The election was fought on new boundaries, with five seats added to the 625 fought in 1951. At the same time, the Conservative Party had returned to power for the first time since World War II and increased its popularity by accepting the mixed economy and welfare state created by the previous Labour Party government. It also was lauded for its economic policy after ending rationing, improving foreign trade, and even outperforming Labour in the construction of public housing.: 137 On election day, the Daily Mirror had printed the front-page headline "Don't Let the Tories Cheat Our Children", urging its readers to elect Labour on the basis that it had "built a better Britain for us all" (Daily Mirror 2012).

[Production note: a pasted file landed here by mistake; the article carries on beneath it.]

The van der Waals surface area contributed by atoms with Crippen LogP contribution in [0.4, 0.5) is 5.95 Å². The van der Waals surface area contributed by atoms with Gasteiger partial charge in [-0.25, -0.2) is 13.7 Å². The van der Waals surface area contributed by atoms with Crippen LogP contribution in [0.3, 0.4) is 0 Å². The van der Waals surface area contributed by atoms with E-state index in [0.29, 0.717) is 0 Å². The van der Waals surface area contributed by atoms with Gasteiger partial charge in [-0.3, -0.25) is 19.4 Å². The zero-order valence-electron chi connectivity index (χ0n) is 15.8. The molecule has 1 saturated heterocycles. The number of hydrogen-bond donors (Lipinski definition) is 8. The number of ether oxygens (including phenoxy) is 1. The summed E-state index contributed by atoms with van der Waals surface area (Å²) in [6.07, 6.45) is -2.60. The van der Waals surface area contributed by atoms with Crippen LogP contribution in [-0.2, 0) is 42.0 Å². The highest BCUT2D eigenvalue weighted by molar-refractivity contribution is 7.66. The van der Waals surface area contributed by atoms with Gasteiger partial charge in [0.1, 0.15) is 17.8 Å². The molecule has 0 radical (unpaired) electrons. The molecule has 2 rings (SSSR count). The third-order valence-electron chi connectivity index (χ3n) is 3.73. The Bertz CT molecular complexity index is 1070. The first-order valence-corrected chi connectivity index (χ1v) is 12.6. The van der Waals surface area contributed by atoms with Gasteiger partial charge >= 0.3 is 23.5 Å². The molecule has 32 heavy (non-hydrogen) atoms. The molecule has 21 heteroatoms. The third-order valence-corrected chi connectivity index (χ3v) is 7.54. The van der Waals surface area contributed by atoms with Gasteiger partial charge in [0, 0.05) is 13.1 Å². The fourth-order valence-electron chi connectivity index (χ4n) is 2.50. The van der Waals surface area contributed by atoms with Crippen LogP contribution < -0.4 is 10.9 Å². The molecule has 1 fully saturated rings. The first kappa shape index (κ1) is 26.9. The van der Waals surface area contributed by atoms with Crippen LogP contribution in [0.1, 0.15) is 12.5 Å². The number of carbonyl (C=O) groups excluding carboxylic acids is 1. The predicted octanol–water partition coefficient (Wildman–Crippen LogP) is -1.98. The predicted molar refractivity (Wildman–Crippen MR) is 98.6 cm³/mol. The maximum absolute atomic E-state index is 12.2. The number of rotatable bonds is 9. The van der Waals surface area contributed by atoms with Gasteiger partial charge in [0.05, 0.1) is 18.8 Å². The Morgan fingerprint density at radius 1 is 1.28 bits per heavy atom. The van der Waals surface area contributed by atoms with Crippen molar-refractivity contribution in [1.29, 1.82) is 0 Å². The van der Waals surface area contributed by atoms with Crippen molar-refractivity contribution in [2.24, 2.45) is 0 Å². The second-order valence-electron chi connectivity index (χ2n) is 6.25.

The BBC later described the election as one of the "dullest" after World War II. The Daily Express wrote that the British people were more interested in Princess Margaret's romance with Peter Townsend. The Labour Party, then in its twentieth year of leadership under Clement Attlee, steadily lost ground owing to infighting between the left-wing (Bevanites) and the right-wing (Gaitskellites), resulting in an unclear election message. It pledged equal pay for women, renationalization of the steel industry and road haulage, comprehensive secondary education, and vague guarantees of greater industrial democracy and workers' control of nationalized industries as demanded by Bevanites but otherwise offered little new policy.: 140–141 It was the fifth and last general election fought by Labour leader Clement Attlee, who by this time was 72 years old. Eden had only become Leader of the Conservative Party a few weeks before the election, after the retirement of former Prime Minister Winston Churchill, but he had long been considered the heir apparent to the Conservative leadership. Eden called a dissolution of parliament and a new general election as soon as he took office in April 1955. The Conservatives were hoping to take advantage of the end of food rationing and the positive atmosphere created by the coronation of Queen Elizabeth II in 1953. Eden himself was telegenic (although not as great a public speaker as Churchill) and gradual economic growth benefited the party greatly. Parliament was dissolved on 6 May.